Visceral Fat and Hypertension: A Link?

Visceral adipose tissue, rather than body mass index (BMI) or overall subcutaneous fat, was associated with the development of hypertension, researchers found.

In a multivariate analysis, BMI initially was associated with incident hypertension, with a relative risk of 1.24 (95% CI 1.12-1.36, P<0.0001) per standard deviation increase, according to Aslan T. Turer, MD, and colleagues from the University of Texas Southwestern Medical Center in Dallas.

However, after visceral adiposity and subcutaneous fat were included in the model, only visceral adipose tissue remained significant, with a relative risk of 1.22 (95% CI 1.07-1.39, P=0.004) for each standard deviation increase, the researchers reported in the Journal of the American College of Cardiology.

“There is growing evidence that [visceral adipose tissue] represents a pathological adipose tissue depot, which accumulates when subcutaneous depots are overwhelmed or otherwise unavailable for storage. Relative to [subcutaneous adipose tissue], visceral fat is more sensitive to lipolysis and secretes higher amounts of inflammatory cytokines,” Turer and colleagues wrote.

The central mystery that the investigators sought to address is that hypertension has been clearly linked with obesity, yet not all obese individuals develop high blood pressure.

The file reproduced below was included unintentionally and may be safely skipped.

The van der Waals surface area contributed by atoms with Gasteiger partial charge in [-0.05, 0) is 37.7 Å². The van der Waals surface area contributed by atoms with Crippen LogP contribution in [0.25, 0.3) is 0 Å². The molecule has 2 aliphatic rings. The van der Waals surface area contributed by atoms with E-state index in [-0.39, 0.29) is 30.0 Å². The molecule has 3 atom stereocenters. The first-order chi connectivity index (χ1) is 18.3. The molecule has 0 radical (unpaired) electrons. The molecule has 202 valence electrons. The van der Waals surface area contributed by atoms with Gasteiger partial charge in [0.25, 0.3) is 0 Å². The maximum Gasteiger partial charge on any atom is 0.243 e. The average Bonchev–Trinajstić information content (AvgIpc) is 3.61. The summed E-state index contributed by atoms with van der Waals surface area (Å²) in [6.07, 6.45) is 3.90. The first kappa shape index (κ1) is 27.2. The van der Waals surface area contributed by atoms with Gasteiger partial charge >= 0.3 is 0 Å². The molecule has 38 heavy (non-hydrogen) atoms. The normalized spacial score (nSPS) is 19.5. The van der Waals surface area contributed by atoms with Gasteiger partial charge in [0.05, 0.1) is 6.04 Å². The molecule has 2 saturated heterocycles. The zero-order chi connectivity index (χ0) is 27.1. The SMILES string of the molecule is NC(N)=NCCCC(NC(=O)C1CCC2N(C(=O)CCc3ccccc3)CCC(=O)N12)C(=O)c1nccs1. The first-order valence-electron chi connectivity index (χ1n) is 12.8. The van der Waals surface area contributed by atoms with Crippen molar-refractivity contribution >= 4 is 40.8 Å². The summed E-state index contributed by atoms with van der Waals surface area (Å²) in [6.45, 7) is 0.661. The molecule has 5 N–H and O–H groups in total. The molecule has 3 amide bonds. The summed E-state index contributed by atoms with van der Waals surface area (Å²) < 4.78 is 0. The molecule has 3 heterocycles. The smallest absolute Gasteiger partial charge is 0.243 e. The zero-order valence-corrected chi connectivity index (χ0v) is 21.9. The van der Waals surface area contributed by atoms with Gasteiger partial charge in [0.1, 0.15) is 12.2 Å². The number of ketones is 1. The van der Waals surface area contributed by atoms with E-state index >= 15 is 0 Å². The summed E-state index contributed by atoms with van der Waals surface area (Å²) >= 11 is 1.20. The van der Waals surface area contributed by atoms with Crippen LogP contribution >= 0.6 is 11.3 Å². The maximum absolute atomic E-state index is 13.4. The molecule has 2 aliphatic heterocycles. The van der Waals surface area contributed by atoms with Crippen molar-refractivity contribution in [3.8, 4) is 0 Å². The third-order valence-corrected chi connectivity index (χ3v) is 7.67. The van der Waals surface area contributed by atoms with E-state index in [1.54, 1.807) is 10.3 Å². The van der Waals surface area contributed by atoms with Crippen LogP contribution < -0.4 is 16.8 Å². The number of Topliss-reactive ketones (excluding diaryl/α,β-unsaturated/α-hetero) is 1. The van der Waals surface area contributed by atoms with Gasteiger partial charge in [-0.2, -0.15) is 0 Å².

To see if the distribution, rather than quantity, of body fat could be implicated, the researchers analyzed data from the Dallas Heart Study, in which 903 participants had an initial evaluation between 2000 and 2002.

What’s wrong with abdominal fat?

Body fat, or adipose tissue, was once regarded as little more than a storage depot for fat blobs waiting passively to be used for energy. But research suggests that fat cells - particularly abdominal fat cells - are biologically active. It’s more accurate to think of fat as an endocrine organ or gland, producing hormones and other substances that can profoundly affect our health. One such hormone is leptin, which is normally released after a meal and dampens appetite. Fat cells also produce the hormone adiponectin, which is thought to influence the response of cells to insulin. Although scientists are still deciphering the roles of individual hormones, it’s becoming clear that excess body fat, especially abdominal fat, disrupts the normal balance and functioning of these hormones.

Scientists are also learning that visceral fat pumps out immune system chemicals called cytokines - for example, tumor necrosis factor and interleukin-6 - that can increase the risk of cardiovascular disease by promoting insulin resistance and low-level chronic inflammation. These and other biochemicals, some not yet identified, are thought to have deleterious effects on cells’ sensitivity to insulin, blood pressure, and blood clotting.